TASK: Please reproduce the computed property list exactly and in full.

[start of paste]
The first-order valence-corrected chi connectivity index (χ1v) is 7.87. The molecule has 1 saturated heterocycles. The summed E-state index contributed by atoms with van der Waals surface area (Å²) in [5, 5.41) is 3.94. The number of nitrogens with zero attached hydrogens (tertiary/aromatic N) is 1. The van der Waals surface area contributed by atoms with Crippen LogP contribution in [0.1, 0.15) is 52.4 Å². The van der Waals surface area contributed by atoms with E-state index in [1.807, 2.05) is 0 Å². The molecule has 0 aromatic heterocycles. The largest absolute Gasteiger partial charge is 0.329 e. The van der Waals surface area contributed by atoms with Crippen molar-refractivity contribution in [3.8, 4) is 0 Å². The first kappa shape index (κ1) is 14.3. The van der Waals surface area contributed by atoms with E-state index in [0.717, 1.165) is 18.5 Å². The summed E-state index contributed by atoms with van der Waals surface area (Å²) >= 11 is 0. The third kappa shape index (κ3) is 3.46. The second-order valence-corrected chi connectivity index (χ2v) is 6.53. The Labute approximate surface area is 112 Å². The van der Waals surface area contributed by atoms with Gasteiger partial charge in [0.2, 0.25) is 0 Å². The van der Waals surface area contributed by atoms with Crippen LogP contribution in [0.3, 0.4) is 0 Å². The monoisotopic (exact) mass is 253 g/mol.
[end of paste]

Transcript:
The first-order valence-corrected chi connectivity index (χ1v) is 7.87. The molecule has 1 saturated heterocycles. The summed E-state index contributed by atoms with van der Waals surface area (Å²) in [5, 5.41) is 3.94. The number of nitrogens with zero attached hydrogens (tertiary/aromatic N) is 1. The van der Waals surface area contributed by atoms with Crippen LogP contribution in [0.1, 0.15) is 52.4 Å². The van der Waals surface area contributed by atoms with E-state index in [1.807, 2.05) is 0 Å². The molecule has 0 aromatic heterocycles. The largest absolute Gasteiger partial charge is 0.329 e. The van der Waals surface area contributed by atoms with Crippen molar-refractivity contribution in [3.8, 4) is 0 Å². The first kappa shape index (κ1) is 14.3. The van der Waals surface area contributed by atoms with E-state index in [0.717, 1.165) is 18.5 Å². The summed E-state index contributed by atoms with van der Waals surface area (Å²) >= 11 is 0. The third kappa shape index (κ3) is 3.46. The second-order valence-corrected chi connectivity index (χ2v) is 6.53. The Labute approximate surface area is 112 Å². The van der Waals surface area contributed by atoms with Gasteiger partial charge in [0.2, 0.25) is 0 Å². The van der Waals surface area contributed by atoms with Crippen LogP contribution in [0.3, 0.4) is 0 Å². The monoisotopic (exact) mass is 253 g/mol.